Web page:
A brief reflection on this year’s national conference in San Diego.

Every year, since 2014, I am faced with the decision of whether or not to attend the AAR.* Not only is it expensive, but it isn’t something my spouse and I can turn into a vacation. (Fun fact: convention centers are not all that romantic.) What’s challenging, too, is how some years it seems like there is nothing of interest while other years are filled with overlapping sessions. Yet, each year I submit a proposal, and wait to hear my fate. Reflecting upon my second consecutive year of attending and presenting, I noticed something: 1) questions around just how useful/necessary is the AAR/SBL have cropped up, and 2) I and others are beginning to wonder what is the relationship between the national mega-event and smaller regionals. Do we really need a mega-event every year?

San Diego convention center

I have heard professors admit that–for early career scholars and grad students in particular–the AAR is a necessary evil. Its scope is too large and too fractured to be of much use, but it is one place to connect with whomever it is we need to connect with this year. Conversations are not always irenic or even interesting, and you might not see the same people twice, but somehow we are supposed to engage those who are researching in similar areas. For me, the past two years have been opportunities to see friends and colleagues who live in other cities, and to connect (even briefly) with professors. Because I work remotely these days, conferences are the one place to make contact. The AAR is not the only conference to attend, though, and so I find it more meaningful to join a smaller guild, some of which have meetings and sessions at the AAR. For example I also attend the North American Academy of Liturgy, which has a membership of less than 500 people from a variety of traditions. Seeing even just a few of the same people at more than one conference event in a given year helps to encourage scholarly relationships, or at least establish stronger networking ties.

Speaking of smaller venues, what about the regionals? So, this year is my first as a co-chair in the Pacific Northwest region for the Women and Religion unit. That in mind, I attended the national event with a slightly different set of perspectives. Almost invariably, when asking other scholars I meet about their participation at regional conferences, folks reply with some form of, “I did that as a grad student, but not anymore.” For many, regional meetings are junior league while national meetings are the Big Time. Furthermore, not all regions are equals. In the Pacific Northwest, hinderances to robust participation include timing, funding, and distance. Our annual meetings tend to fall at the end of a school year, right around May graduation. By that time, many who teach either have other obligations or they used up their conference budget for the year. In May 2020, we will meet in Edmonton, Alberta, Canada. Because our region spans a great deal of territory (including two mountain ranges: the Cascades and the Rockies), we alternate north/south and east/west. All that to say, regular attendance requires serious commitment in the face of alternating locations, limited budgets, and a great variety of (non)religious institutions.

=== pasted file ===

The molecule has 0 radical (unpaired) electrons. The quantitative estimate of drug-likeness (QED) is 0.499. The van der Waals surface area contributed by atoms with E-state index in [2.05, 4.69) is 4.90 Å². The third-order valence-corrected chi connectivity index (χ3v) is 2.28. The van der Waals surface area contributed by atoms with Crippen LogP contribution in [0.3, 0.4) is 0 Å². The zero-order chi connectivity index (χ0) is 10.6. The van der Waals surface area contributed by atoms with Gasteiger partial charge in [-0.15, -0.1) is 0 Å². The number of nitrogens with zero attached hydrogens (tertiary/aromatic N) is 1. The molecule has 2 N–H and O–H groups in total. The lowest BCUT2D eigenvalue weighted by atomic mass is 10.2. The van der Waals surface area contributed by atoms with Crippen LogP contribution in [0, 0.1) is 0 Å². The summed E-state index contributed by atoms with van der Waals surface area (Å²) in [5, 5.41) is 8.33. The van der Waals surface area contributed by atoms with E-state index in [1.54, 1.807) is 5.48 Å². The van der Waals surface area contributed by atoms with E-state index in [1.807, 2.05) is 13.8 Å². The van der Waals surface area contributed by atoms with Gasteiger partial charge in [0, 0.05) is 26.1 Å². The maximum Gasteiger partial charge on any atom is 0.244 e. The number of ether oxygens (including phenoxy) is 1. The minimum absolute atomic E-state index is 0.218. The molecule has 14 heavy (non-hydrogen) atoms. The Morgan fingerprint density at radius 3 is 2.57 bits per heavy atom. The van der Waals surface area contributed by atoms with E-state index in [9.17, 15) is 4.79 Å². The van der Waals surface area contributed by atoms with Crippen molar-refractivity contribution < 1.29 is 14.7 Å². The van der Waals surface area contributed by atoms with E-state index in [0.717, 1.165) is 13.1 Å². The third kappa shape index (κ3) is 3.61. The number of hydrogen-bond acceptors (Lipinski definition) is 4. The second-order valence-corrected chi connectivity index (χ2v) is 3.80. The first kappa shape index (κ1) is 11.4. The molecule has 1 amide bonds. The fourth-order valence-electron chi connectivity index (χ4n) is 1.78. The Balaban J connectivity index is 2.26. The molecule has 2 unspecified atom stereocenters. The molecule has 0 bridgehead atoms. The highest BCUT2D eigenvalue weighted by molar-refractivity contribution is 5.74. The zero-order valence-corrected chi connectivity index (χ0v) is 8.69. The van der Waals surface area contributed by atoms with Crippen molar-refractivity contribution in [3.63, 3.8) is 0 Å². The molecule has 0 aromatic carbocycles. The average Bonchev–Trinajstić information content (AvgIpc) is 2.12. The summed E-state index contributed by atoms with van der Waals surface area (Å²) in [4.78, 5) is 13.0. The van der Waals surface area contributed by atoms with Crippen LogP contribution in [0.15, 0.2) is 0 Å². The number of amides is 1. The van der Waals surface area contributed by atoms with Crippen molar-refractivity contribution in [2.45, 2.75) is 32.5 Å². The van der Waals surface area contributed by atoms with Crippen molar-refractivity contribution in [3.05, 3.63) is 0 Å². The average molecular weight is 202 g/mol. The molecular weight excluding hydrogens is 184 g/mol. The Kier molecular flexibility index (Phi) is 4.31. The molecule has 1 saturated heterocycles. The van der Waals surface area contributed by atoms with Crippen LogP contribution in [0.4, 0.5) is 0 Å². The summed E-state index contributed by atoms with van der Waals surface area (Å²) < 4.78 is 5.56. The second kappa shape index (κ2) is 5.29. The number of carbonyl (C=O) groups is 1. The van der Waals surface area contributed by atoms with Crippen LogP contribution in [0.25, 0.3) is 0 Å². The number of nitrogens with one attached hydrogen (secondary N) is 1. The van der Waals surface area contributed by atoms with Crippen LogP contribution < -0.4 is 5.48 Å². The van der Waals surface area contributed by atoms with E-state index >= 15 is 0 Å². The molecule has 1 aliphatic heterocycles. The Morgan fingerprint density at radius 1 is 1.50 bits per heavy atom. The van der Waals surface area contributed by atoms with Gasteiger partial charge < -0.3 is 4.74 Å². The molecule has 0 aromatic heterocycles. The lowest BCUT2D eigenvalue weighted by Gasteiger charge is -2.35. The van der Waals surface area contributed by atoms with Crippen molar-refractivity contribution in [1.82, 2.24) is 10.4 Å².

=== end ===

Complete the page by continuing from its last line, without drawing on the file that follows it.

And so, all of this leads me to wonder: What if the national event took a sabbatical every six or seven years? What if we were encouraged to spend time within our own region? What if we limited our consumer output, our carbon footprints, and collectively conserved our sanity periodically? There is actually a petition circulating to do just that.** The petition focuses on the ecological impact of such a large event, but I would venture to say that the ripple effect could be overwhelmingly positive–particularly at the regional level. The benefit to refraining from procuring goods for such an event–thousands of pages of programs, exhibit materials, tote bags–along with the diminished carbon footprint of air travel and all the single-use items tossed in bins, is just as much a theological statement as it is ecological. At the very least, it would communicate a willingness to take up a little less space on this planet, for the good of the rest of creation. It would also demonstrate a recognition that environmental degradation disproportionately burdens economically disadvantaged communities. As Pope Francis states in his encyclical, Laudato Si, “We require a new and universal solidarity.” (§ 14) This cannot be a cheap solidarity that issues statements and disseminates flowery words of compassion for creation, but must be materialized out of our faith. If we believe that God/the Divine, for love of an Other, made the very elements that surround us, that nourish our bodies, that offer themselves below each footstep or tire tread, then we must pay attention to the signals researchers and local communities have been encountering and relaying for some time. Now is a time of change, whether we agree on it or not.

Of course each of us could make our own commitment to skip the November meeting. But I like to think that the largest religious guild in North America would consider taking a sabbatical as an example of meaningful change enacted in the reality of ecological crises and shifting economic structures.

* AAR stands for the American Academy of Religion; annual meetings are held jointly with the Society of Biblical Literature (SBL).
** Link to the original petition here.

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